Taking Steps Toward Healing

Once you are able to see your wounds more clearly, the next question is usually, “What do I do?” This is a normal response, and it flows from wanting to feel in control. If there’s something I can do to fix my problem, then I am more powerful than my problem. If there’s nothing I can do, then my problem is more powerful than me, which is terrifying.

But let me suggest that your woundedness is not a problem to be fixed; it is a reality to be accepted. And as with any transformation of the heart, genuine acceptance isn’t something you can force. All you can do is clearly state your desire – e.g. I want to be able to accept my reality – and then wait patiently for the moment when this feels possible. When the moment comes, choose to step into it.

Once you have accepted your imperfect reality for what it is, there are some steps you can take. But let me reiterate that this is not a “quick fix.” Each of the steps below can take a great deal of time, and the journey is not always linear.

  • Let yourself grieve. Grief, in my experience, is not so much an action as it is an attitude. When I grieve, I look my pain in the eyes and let myself feel whatever there is to feel. I give myself permission to be weak, to have needs, to feel let down and betrayed. I don’t judge myself for anything that I think or feel or want. I just let it be. And once I stop judging, the feelings stop screaming. They quiet down. Perhaps they tell me something important. When they have finished their business, they go on their way.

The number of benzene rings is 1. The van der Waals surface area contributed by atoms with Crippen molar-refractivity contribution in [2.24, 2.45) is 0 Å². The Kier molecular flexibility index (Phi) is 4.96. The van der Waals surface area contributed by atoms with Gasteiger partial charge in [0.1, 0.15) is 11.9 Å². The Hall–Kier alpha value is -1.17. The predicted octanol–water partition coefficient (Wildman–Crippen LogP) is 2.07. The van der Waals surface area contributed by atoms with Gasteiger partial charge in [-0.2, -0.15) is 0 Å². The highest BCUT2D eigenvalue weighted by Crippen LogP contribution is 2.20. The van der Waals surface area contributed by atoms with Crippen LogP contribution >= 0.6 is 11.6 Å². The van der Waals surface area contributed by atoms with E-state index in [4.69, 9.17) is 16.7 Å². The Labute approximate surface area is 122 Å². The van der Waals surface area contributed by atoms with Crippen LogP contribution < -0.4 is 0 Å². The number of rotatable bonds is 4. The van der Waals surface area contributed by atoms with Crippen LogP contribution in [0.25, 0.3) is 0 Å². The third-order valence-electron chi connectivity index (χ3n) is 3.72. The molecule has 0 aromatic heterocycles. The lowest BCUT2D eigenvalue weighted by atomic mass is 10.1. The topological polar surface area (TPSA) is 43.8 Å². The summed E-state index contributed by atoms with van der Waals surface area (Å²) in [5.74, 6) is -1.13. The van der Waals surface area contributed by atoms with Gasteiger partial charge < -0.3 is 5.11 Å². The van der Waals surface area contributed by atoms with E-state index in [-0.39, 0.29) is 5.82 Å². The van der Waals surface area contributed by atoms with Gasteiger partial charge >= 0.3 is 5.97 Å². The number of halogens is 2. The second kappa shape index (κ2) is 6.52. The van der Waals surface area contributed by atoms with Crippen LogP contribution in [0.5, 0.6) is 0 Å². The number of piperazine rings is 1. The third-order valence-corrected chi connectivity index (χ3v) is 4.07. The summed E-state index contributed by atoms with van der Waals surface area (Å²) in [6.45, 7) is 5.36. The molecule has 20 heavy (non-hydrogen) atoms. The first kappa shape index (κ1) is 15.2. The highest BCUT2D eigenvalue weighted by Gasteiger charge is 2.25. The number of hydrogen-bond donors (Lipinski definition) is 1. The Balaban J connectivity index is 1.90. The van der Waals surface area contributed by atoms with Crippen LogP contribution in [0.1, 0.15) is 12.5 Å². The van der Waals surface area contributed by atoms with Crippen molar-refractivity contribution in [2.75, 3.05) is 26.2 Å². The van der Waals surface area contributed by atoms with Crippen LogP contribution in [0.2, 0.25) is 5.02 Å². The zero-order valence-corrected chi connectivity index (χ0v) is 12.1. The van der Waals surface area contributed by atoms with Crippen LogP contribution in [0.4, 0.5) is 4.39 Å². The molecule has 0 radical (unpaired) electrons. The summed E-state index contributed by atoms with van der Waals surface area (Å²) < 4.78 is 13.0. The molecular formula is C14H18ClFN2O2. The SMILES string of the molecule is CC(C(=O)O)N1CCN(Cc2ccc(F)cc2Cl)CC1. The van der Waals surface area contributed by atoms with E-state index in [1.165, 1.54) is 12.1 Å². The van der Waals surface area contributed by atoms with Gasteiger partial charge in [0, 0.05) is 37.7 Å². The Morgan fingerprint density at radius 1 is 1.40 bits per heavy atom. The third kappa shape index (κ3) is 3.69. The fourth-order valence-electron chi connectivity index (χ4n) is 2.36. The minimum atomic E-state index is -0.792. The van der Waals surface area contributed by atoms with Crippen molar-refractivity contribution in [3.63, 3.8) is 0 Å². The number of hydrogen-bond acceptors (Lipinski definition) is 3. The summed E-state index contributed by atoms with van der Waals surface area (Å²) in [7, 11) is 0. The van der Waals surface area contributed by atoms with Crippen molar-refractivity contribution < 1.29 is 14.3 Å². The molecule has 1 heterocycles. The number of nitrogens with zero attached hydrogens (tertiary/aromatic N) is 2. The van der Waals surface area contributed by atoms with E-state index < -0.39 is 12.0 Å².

Grief comes at unexpected moments. It can’t be forced, and it certainly isn’t concerned about your timetable for healing. What you do have some control over is the following: 1) Your mindset, and 2) Your level of self-awareness. If you adopt the mindset that it’s ok to feel whatever I’m feeling, and if you learn to pay attention to your inner life so that you are aware when grief-feelings get stirred up, then you can make space for your grief as it arises.

When after heavy rain the storm clouds disperse, is it not that they’ve wept themselves clear to the end?

– Ghalib
  • Create space to receive Divine Love. Grieving can be an exhausting experience, and at times you may feel alone. But it’s important for your healing to recognize that, although your parents may not have been able to love you in the way you needed, that love is still available to you from the Divine Source. Whatever your religious beliefs, if you believe there is a Love that is larger than what we as humans can offer, seek that out. And if you don’t believe in that kind of Love, consider opening your heart to the possibility.

    As with grief, Love cannot be conjured or controlled. You can’t buy it or earn it. But I believe that it is available to all of us – seek and you will find. Here is a simple prayer practice that can get you started.